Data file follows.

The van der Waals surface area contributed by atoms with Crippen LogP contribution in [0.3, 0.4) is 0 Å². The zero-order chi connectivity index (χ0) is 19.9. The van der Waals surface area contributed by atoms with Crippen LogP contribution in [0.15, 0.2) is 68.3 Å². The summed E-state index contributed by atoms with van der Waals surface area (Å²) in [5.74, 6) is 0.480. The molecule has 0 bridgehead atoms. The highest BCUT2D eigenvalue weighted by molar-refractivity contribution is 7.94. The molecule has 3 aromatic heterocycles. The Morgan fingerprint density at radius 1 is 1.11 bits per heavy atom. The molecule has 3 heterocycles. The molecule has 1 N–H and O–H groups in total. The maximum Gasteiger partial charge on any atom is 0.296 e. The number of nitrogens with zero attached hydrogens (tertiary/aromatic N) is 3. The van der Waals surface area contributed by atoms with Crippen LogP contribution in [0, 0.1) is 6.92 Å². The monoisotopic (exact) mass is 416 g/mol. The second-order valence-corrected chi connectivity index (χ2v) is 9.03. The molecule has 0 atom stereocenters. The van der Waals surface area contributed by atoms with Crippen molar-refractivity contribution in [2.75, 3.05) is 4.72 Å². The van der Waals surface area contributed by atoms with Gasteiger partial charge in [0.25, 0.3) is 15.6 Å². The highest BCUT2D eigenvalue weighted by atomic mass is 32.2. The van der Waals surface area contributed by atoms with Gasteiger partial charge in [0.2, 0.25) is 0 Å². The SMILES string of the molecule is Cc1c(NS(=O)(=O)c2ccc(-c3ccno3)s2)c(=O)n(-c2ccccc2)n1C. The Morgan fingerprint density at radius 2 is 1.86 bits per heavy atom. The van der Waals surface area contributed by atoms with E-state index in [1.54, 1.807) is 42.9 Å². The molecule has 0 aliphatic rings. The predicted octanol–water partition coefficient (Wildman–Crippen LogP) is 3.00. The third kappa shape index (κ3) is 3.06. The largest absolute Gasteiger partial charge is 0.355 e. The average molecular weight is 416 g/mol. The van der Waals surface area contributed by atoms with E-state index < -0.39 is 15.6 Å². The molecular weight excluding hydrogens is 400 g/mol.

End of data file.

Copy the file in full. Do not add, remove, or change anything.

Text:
The van der Waals surface area contributed by atoms with Crippen LogP contribution in [0.3, 0.4) is 0 Å². The zero-order chi connectivity index (χ0) is 19.9. The van der Waals surface area contributed by atoms with Crippen LogP contribution in [0.15, 0.2) is 68.3 Å². The summed E-state index contributed by atoms with van der Waals surface area (Å²) in [5.74, 6) is 0.480. The molecule has 0 bridgehead atoms. The highest BCUT2D eigenvalue weighted by molar-refractivity contribution is 7.94. The molecule has 3 aromatic heterocycles. The Morgan fingerprint density at radius 1 is 1.11 bits per heavy atom. The molecule has 3 heterocycles. The molecule has 1 N–H and O–H groups in total. The maximum Gasteiger partial charge on any atom is 0.296 e. The number of nitrogens with zero attached hydrogens (tertiary/aromatic N) is 3. The van der Waals surface area contributed by atoms with Crippen LogP contribution in [0, 0.1) is 6.92 Å². The monoisotopic (exact) mass is 416 g/mol. The second-order valence-corrected chi connectivity index (χ2v) is 9.03. The molecule has 0 atom stereocenters. The van der Waals surface area contributed by atoms with Crippen molar-refractivity contribution in [2.75, 3.05) is 4.72 Å². The van der Waals surface area contributed by atoms with Gasteiger partial charge in [0.25, 0.3) is 15.6 Å². The highest BCUT2D eigenvalue weighted by atomic mass is 32.2. The van der Waals surface area contributed by atoms with Gasteiger partial charge in [0.2, 0.25) is 0 Å². The SMILES string of the molecule is Cc1c(NS(=O)(=O)c2ccc(-c3ccno3)s2)c(=O)n(-c2ccccc2)n1C. The Morgan fingerprint density at radius 2 is 1.86 bits per heavy atom. The van der Waals surface area contributed by atoms with E-state index in [1.54, 1.807) is 42.9 Å². The molecule has 0 aliphatic rings. The predicted octanol–water partition coefficient (Wildman–Crippen LogP) is 3.00. The third kappa shape index (κ3) is 3.06. The largest absolute Gasteiger partial charge is 0.355 e. The average molecular weight is 416 g/mol. The van der Waals surface area contributed by atoms with E-state index < -0.39 is 15.6 Å². The molecular weight excluding hydrogens is 400 g/mol.